What Does A Volunteer Do?

Why would someone want to volunteer?

  • because of an experience with addiction, depression, stress or life balance issues- either personally or with family/friends
  • to have an deeper impact within the legal community
  • to help someone
  • to be part of a team
  • to make new friends
  • to network with others
  • for emotional and spiritual growth
  • to give back
  • for fun!

Qualifications to be a Volunteer:

  • willingness to share your own experience as appropriate
  • willingness to set aside the time needed
  • stable in your own recovery from addiction and/or mental health issues (if applicable)

Some ways for volunteers to get involved:

Interventions. With TLAP guidance, volunteers are often asked to participate in interventions. An intervention is defined as “presenting reality to a person out of touch with it in a receivable way.” (Intervention, Vernon E. Johnson, p 61). The overall objective of an intervention is to help a person to see how his/her self-destructive behavior affects themselves and others. While sometimes the volunteer may know the person being intervened upon, it is not always necessary. As it is often said in twelve-step meetings, a volunteer can share their “experience, strength and hope” with anyone who might be in need of support.

Outreach. TLAP can only help those who know they exist. Outreach opportunities can be as simple as talking about TLAP at legal functions to sharing about TLAP with a friend in need of services.

Peer Monitoring. TLAP sometimes monitors clients for the Board of Professional Responsibility, the Board of Law Examiners, law schools and firms. Monitoring Agreements are written contracts wherein a client agrees to certain measurable activities in order to maintain good mental health and/or a solid program of recovery from addiction. It is the client’s job to call the Monitor once a week and to schedule a face-to-face meeting with the Monitor once a month. The Monitor is required to file a monthly report with the TLAP office.

The Monitor is not a 12-step sponsor of the Monitored client, and is not expected to insure that the person complies with the contract conditions. To act as the Monitored client’s sponsor obviously would set up a conflict if the Monitored attorney has a substance abuse or behavioral relapse. While a Monitor may attend some 12-step or support group meetings with the client, it is recommended that the Monitor not attend all of the meetings of the Monitored attorney. This allows the Monitored client to feel free to participate fully and will provide the client with the most value from a meeting.

Monitors are expected to immediately report all client non-compliance with the conditions of the client’s TLAP Monitoring Agreement. When drug/alcohol use is suspected, a Monitor may suggest drug screens by notifying the TLAP office.

A Monitor is never to act as legal counsel for any TLAP participant that they are Monitoring, but may appear on behalf of a Monitored client as a witness after consulting the TLAP office.

Responsibilities of the Monitor:

  • Meet with the client by scheduled appointment on a monthly basis, and file a monthly progress report with TLAP whether the meeting was held or not.
  • Regularly review the Monitoring Agreement requirements and monthly calendar with the client.
  • Discuss any difficulties the client is having.
  • Act as a mental health or sobriety mentor as it relates to the practice of law.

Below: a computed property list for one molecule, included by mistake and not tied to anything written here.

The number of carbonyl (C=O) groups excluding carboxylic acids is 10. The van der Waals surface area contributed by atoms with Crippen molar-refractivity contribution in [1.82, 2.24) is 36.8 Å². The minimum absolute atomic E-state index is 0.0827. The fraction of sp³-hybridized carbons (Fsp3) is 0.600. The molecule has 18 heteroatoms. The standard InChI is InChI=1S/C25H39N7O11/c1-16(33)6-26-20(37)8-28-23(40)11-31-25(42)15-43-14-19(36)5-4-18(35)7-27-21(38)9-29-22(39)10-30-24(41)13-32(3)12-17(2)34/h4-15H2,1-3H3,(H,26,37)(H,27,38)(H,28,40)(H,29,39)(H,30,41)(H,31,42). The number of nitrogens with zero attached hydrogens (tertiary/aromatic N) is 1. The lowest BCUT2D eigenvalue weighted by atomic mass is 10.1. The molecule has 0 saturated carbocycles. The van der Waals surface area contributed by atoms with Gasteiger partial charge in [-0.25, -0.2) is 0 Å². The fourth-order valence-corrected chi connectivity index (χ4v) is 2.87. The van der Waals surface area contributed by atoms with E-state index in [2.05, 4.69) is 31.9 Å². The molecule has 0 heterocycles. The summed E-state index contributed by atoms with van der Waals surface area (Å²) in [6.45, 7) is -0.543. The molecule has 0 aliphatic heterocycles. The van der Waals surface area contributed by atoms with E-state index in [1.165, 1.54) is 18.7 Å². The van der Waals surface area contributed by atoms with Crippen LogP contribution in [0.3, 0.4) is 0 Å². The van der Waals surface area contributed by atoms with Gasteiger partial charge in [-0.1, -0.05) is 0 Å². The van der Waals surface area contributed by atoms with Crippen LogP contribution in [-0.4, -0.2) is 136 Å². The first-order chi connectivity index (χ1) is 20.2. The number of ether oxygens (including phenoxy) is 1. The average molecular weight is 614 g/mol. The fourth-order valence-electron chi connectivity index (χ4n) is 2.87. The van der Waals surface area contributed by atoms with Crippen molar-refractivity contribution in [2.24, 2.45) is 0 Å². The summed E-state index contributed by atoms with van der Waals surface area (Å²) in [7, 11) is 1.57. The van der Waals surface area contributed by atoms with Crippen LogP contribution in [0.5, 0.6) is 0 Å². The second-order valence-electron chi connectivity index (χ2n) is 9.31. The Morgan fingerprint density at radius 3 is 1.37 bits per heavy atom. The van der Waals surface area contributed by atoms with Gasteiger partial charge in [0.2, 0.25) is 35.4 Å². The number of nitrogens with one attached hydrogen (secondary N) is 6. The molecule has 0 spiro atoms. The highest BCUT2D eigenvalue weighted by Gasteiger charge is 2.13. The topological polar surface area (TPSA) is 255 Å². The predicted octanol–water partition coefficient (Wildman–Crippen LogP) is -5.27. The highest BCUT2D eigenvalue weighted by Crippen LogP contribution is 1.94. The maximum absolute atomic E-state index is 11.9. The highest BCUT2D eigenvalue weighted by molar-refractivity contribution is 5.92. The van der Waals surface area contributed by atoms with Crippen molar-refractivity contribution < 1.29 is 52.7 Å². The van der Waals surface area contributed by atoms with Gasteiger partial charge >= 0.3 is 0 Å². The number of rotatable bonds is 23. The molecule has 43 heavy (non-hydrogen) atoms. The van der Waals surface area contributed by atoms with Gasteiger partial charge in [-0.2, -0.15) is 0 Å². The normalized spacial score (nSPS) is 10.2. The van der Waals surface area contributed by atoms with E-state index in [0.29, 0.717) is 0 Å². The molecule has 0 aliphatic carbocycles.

• Participate in any intervention for noncompliance.
“I volunteered as a Peer Monitor for several years working with attorneys in recovery who were under contract with the Tennessee Lawyers Assistance Program (TLAP).  It was a very rewarding experience.  I am certain that I got more out of it than those that I monitored.  I know that I experienced more peace and serenity in my life because of the work I was doing with TLAP.”

Public speaking. Education of the bench and bar is a primary mission of TLAP. Volunteers are asked to speak at bar functions, CLE programs, law firms, conferences and law school classes. Volunteers may also be asked to write articles or stories for publication in state or local bar journals and other print media. Although sharing a personal story is often an asset, it is never required. Anonymity and confidentiality is respected with volunteers as well as clients.

I had the opportunity to travel around the mid-state and speak to different groups about the great work that TLAP is doing.  I spoke to public defenders, district attorneys, the private defense bar, judges, and even law students.  The programs were always well received.  You could tell that people know how important the work of TLAP is because inevitably several people would come up after the speaking engagement to talk privately.  They might have a question or maybe a concern about a friend or colleague.  Maybe even some of them had a concern about themselves.  Doing this type of work was very fulfilling.

Fundraising. Members of the legal profession have demonstrated above average rates of chemical dependency and mental health issues. Unfortunately, by the time an attorney makes the decision to enter treatment for any of these issues, he or she is rarely financially postured to pay for the treatment. The William B. Cain Memorial Fund was designed to provide a revolving loan to members of the legal profession who are so financially destitute that there is no other way to pay for treatment. Fundraising for the William B. Cain fund is a unique and meaningful way to invest in the profession by helping fellow attorneys in need.

“The fund has literally saved my life.” -A 2009 loan recipient

FUN. TLAP hosts social events across the state, including picnics, softball teams, a yearly retreat (Camp TLAP), holiday parties and more.

While TLAP may ask for your help, you are free to accept or decline any TLAP request.